The work opens the door to the possibility of regulating cell development during vaccination.
SPAIN – Spanish researchers have identified a protein of the immune cells of living organisms that regulates its response to infectious agents such as the cause of the flu.
The research, conducted by experts from the Basque center CIC bioGUNE in collaboration with the University of Vermont and published in the journal Immunity, describes the role of mitochondrial protein metabolism MCJ in CD8 immune cells.
CD8 cells are responsible for killing viruses and tumors, according to a statement by CIC bioGUNE.
In the study, the researchers described how mitochondrial protein MCJ regulates metabolism of CD8 cells during different phases of their response when confronted with infections: both the activation and the generation of memory once the infectious agent has disappeared.
The work shows that there are many more memory cells when this protein appears.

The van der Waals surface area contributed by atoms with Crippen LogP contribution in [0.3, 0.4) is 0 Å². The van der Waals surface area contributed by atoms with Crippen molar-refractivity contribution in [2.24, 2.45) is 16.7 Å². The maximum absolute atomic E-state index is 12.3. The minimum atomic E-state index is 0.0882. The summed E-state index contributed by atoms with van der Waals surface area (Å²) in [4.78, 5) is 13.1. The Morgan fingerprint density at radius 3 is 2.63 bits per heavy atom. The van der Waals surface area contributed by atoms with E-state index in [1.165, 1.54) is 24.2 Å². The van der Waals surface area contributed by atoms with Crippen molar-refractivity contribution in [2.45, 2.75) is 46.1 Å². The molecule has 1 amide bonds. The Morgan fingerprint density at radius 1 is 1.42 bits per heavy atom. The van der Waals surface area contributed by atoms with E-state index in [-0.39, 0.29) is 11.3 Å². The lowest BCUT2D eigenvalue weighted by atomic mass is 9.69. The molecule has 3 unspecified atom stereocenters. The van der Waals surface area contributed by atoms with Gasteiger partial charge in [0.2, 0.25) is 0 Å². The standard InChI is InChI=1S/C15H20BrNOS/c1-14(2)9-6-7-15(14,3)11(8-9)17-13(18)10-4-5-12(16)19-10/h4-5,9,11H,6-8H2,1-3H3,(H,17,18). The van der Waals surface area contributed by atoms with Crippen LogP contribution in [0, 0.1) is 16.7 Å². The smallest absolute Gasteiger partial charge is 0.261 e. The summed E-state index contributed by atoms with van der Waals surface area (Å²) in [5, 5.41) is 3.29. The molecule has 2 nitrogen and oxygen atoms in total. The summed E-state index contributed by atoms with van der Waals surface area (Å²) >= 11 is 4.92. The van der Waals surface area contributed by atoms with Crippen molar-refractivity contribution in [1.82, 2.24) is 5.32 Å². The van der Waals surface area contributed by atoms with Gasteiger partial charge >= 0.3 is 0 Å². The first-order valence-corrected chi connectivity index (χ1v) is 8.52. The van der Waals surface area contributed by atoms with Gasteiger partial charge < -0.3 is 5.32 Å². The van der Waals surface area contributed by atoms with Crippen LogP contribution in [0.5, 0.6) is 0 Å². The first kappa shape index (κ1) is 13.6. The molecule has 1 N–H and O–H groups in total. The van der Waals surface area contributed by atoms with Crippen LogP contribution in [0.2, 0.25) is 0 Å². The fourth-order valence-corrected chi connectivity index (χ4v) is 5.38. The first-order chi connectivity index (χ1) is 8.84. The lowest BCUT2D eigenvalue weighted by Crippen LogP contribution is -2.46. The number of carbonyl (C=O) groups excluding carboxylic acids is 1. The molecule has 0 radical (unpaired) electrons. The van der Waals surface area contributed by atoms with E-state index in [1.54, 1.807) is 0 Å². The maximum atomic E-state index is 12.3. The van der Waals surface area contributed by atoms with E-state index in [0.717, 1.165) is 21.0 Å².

Memory cells that survive once the infectious agent has disappeared are able to respond more quickly if the disease reappears as they “remember” the virus and have immediate availability to respond to aggression.
The work also opens the door to the possibility of regulating the development of these cells during vaccination, said the authors.
Controlling the amount of the protein in MCJ cells could therefore improve “theoretically” the efficiency of memory cells and thus the efficiency of vaccines that activate these cells.
The metabolism and its regulation are key in controlling cell activity. From this research, CIC bioGUNE has established a strategic partnership with the company Mitotherapeutix (USA) in order to establish metabolic control through the MCJ protein therapies.
“The goal is to develop tools for controlling the activity of MCJ that will accelerate or slow down the cell metabolism, depending on the specific needs of the condition for which you want to face and which may involve immune cells or other cell types involved in cancers or infectious diseases,” said Juan Anguita, director of the study at CIC bioGUNE.